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Promotional ideas and technique. Always radio, always positive.

Everything changes?

Take That

We thought we’d heard the last of the old Ofcom broadcast code but, rather like Take That, it has just regrouped for one last tour and thrown up some interesting new material.

Birmingham’s brmb has just received a minor slap about the face for saying “…and you can get tickets at brmb.co.uk from Friday morning” after a news story about Take That’s concert there.

Station owner Orion calls it a factual statement. Ofcom decided it was a commercial message.

As we know, even the new code doesn’t allow commercial messages “in or around” news bulletins so such a mention would remain in breach. However, if the Take That story was billed as entertainment, not news, then under today’s rules the station would be in the clear.

This ruling, while hardly earth-shattering, exposes a curious facet of the legislation, especially when Ofcom fully endorses brmb’s editorial decision to lead the news bulletin with Take That’s gig and when research repeatedly suggests that politics, entertainment, travel, weather, sport, this-day-in-history and what’s on is all perceived as news by listeners anyway.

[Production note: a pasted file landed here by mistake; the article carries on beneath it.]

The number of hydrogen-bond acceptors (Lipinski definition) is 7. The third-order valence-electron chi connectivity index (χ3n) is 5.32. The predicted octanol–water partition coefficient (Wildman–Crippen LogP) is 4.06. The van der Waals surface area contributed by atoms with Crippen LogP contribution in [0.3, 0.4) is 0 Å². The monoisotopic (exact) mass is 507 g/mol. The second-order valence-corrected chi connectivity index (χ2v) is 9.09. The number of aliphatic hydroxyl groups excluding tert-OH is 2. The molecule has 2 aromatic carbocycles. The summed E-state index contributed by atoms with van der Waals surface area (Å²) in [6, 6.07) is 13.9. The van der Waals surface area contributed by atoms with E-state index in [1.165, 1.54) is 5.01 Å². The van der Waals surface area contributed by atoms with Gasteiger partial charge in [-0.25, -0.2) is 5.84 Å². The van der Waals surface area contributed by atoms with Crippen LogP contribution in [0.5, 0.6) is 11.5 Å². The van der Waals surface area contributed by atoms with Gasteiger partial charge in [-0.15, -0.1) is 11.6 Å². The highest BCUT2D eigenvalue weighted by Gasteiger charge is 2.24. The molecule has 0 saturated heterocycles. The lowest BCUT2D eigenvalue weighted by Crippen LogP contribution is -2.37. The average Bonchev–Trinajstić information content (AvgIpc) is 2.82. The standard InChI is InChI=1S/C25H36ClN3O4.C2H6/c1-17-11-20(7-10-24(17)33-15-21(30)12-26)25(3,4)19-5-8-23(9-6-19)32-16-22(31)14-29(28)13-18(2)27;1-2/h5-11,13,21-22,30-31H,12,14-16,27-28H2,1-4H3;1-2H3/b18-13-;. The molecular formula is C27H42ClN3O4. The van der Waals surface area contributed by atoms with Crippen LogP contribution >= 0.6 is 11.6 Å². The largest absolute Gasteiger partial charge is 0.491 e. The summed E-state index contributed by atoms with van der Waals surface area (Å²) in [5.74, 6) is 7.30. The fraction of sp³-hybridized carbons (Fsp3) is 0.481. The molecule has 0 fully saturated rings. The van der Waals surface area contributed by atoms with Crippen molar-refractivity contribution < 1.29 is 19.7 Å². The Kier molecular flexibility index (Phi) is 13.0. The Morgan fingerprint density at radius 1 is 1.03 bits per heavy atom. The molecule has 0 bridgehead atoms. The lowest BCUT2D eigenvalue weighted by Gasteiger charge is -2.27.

One way or another I really hope this is one of the last times we have to read about minor code 10 violations. Perhaps even Ofcom is growing weary of them. Previous rulings have run to many pages. This one fits entirely on a single sheet of A4. Page 12 if you’re interested.

Photo: Take That by vagueontheshow, on Flicrk. Used under licence.

2 Comments

  1. If BRMB had just said “visit our website for more” on the Take That story, they could have included as many commercial references and links as they’d have liked.

    I’m not convinced that we’ve quite heard the end of Code 10 violations since 10.1 now says commercial arrangements must be “appropriately signalled” and “transparent to listeners”. I’d guess that there’s going to be a little learning for stations to do in regard to what this actually means in practice.

  2. Yes, very good points Adam. It also remains to be seen whether Ofcom will have enough staff left to ensure thorough scrutiny.